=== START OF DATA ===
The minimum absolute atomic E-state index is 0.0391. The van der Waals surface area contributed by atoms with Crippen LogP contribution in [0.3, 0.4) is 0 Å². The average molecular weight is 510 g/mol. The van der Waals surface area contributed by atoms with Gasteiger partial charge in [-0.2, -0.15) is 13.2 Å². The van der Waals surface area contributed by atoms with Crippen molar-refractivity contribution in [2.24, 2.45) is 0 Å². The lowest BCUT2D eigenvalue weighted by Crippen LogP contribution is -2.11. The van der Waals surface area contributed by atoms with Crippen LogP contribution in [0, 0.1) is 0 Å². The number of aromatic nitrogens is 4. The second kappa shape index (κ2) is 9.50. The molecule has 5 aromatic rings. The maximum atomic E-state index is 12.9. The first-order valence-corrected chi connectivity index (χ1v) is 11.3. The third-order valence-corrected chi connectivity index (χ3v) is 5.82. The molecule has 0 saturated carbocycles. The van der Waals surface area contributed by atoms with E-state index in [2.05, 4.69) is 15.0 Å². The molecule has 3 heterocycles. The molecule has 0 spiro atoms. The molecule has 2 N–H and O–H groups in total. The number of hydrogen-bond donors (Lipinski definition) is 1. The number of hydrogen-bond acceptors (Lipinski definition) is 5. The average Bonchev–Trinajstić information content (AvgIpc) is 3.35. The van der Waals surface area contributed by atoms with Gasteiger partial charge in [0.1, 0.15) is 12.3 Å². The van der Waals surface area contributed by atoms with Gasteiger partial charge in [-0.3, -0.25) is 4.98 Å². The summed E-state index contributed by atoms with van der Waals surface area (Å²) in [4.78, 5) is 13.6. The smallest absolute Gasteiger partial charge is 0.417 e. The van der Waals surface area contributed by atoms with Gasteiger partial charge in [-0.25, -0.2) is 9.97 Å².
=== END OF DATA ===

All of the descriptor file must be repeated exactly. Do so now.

The minimum absolute atomic E-state index is 0.0391. The van der Waals surface area contributed by atoms with Crippen LogP contribution in [0.3, 0.4) is 0 Å². The average molecular weight is 510 g/mol. The van der Waals surface area contributed by atoms with Gasteiger partial charge in [-0.2, -0.15) is 13.2 Å². The van der Waals surface area contributed by atoms with Crippen molar-refractivity contribution in [2.24, 2.45) is 0 Å². The lowest BCUT2D eigenvalue weighted by Crippen LogP contribution is -2.11. The van der Waals surface area contributed by atoms with Crippen LogP contribution in [0, 0.1) is 0 Å². The number of aromatic nitrogens is 4. The second kappa shape index (κ2) is 9.50. The molecule has 5 aromatic rings. The maximum atomic E-state index is 12.9. The first-order valence-corrected chi connectivity index (χ1v) is 11.3. The third-order valence-corrected chi connectivity index (χ3v) is 5.82. The molecule has 0 saturated carbocycles. The van der Waals surface area contributed by atoms with E-state index in [2.05, 4.69) is 15.0 Å². The molecule has 3 heterocycles. The molecule has 0 spiro atoms. The molecule has 2 N–H and O–H groups in total. The number of hydrogen-bond donors (Lipinski definition) is 1. The number of hydrogen-bond acceptors (Lipinski definition) is 5. The average Bonchev–Trinajstić information content (AvgIpc) is 3.35. The van der Waals surface area contributed by atoms with Gasteiger partial charge in [0.1, 0.15) is 12.3 Å². The van der Waals surface area contributed by atoms with Gasteiger partial charge in [-0.3, -0.25) is 4.98 Å². The summed E-state index contributed by atoms with van der Waals surface area (Å²) in [4.78, 5) is 13.6. The smallest absolute Gasteiger partial charge is 0.417 e. The van der Waals surface area contributed by atoms with Gasteiger partial charge in [-0.25, -0.2) is 9.97 Å².